Joseph Roy Eaton
Date of birth: 1923
Date of death: 7.7.1944
Regiment: Royal Air Force Volunteer Reserve
Family information: Husband of Barbara Eaton nee Wise
Service number: 1670569
Joseph (Joe) joined the RAFVR (Voluntary Reserve) and was given the service number 1670569.
When war broke out in 1939 the Air Ministry employed the RAFVR as the principal means for aircrew entry to serve with the RAF. A civilian volunteer on being accepted for aircrew training took an oath of allegiance ('attestation') and was then inducted into the RAFVR. Normally he returned to his civilian job for several months until he was called up for aircrew training. During this waiting period he could wear a silver RAFVR lapel badge to indicate his status.
By the end of 1941 more than half of Bomber Command aircrew were members of the RAFVR. Most of the pre-war pilot and observer NCO aircrew had been commissioned and the surviving regular officers and members of the RAFO filled the posts of flight and squadron commanders. Eventually of the "RAF" aircrew in the Command probably more than 95% were serving members of the RAFVR.
The date that Joe ‘attested’ is not yet known but he became a member of 166 Squadron.
The squadron was re-formed in November 1936, as a heavy-bomber squadron equipped with Handley Page Heyford aircraft. It became part of an air observers' school in June 1938, then a Group pool squadron about May 1939 and by the outbreak of the Second World War was flying Whitleys. Soon after the outbreak of war it became a No. 6 Group training squadron. It remained as such until April 1940 and then merged with No. 97 Squadron and SHQ Abingdon to form No. 10 Operational Training Unit.
No 166 was reformed in January 1943 at Kirmington, Lincolnshire - again as a bomber squadron. It remained based at Kirmington throughout the remainder of the war and, flying Wellingtons and Lancasters, participated in many major raids, and also played an active part in Gardening (minelaying).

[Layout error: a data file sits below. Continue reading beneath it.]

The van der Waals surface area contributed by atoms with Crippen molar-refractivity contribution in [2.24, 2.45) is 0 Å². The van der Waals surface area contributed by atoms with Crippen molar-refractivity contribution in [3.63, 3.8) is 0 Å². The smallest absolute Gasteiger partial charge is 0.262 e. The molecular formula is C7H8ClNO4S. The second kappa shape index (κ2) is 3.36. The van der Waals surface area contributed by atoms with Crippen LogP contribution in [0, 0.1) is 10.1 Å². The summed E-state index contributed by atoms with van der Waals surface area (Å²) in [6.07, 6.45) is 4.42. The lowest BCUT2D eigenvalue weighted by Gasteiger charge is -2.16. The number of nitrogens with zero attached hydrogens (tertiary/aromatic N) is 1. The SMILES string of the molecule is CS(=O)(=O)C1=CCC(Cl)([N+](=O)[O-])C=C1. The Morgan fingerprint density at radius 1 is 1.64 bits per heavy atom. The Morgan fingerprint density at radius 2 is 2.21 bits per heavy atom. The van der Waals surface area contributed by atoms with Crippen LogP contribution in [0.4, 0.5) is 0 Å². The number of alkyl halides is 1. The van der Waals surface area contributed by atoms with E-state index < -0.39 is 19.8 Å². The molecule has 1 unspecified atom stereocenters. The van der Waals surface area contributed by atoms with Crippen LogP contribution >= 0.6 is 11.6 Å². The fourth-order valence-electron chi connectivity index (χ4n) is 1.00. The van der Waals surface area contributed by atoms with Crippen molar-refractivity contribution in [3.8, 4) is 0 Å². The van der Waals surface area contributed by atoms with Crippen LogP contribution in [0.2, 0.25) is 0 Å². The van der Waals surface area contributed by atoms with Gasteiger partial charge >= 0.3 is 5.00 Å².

On the 7th July 1944 whilst engaged in an operation over Normandy, France, the Lancaster bomber in which Joe was a crew member was shot down and all the crew were killed.
The following is from ' RAF Bomber Command losses’ Vol 5 – W R Chorley.
7 July 1944
Lancaster lll ND678 AS/Q
Took off from Kirmington at 1910 hours to bomb strong points. Believed to have crashed in the sea. Six are buried in Banneville War Cemetery. Sgt Markland rests in Bayeux War Cemetery.
S/L R H Weston
Sgt J R Markland
F/O E W MacIntosh RCAF
F/O H J McEachern RCAF
Sgt J R Eaton
Sgt N D Little
Sgt R W Boss
The following from “The Bomber Command War Diaries” – Middlebrook/Everitt.
7 July 1944
Normandy Battle Area
467 aircraft - 283 Lancasters, 164 Halifaxes, 20 Mosquitos of 1,4,6, and 8 Groups in a major effort to assist in the Normandy land battle.
The Canadian 1st and British 2nd Armies were held up by a series of fortified village strong points north of Caen. The first plan was for Bomber Command to bomb these villages but, because of the proximity of friendly troops and the possibility of bombing error, the bombing area was moved back nearer to Caen, covering a stretch of open ground and the northern edge of the city. The weather was clear for the raid which took place in the evening and two aiming points were well marked by Oboe Mosquitos and other Pathfinder aircraft. The Master Bomber, Wing Commander S P (Pat) Daniels of 35 Squadron, then controlled a very accurate raid. Dust and smoke soon obscured the markers but the bombing always remained concentrated. 2,276 tons of bombs were dropped.
It was afterwards judged that the bombing should have been aimed at the original targets. Few Germans were killed in the area actually bombed, although units nearby were considerably shaken. The northern suburbs of Caen were ruined. No German fighters appeared and only 1 Lancaster of 166 Squadron was shot down by flak. 2 further Lancasters and 1 Mosquito crashed behind the Allied lines in France (For statistical purposes, Bomber Command aircraft which were recorded as having crashed in France and later in other reoccupied countries in Europe would be considered as lost as it was unlikely that the aircraft would be salvaged for later use, although the crews often returned safely to England).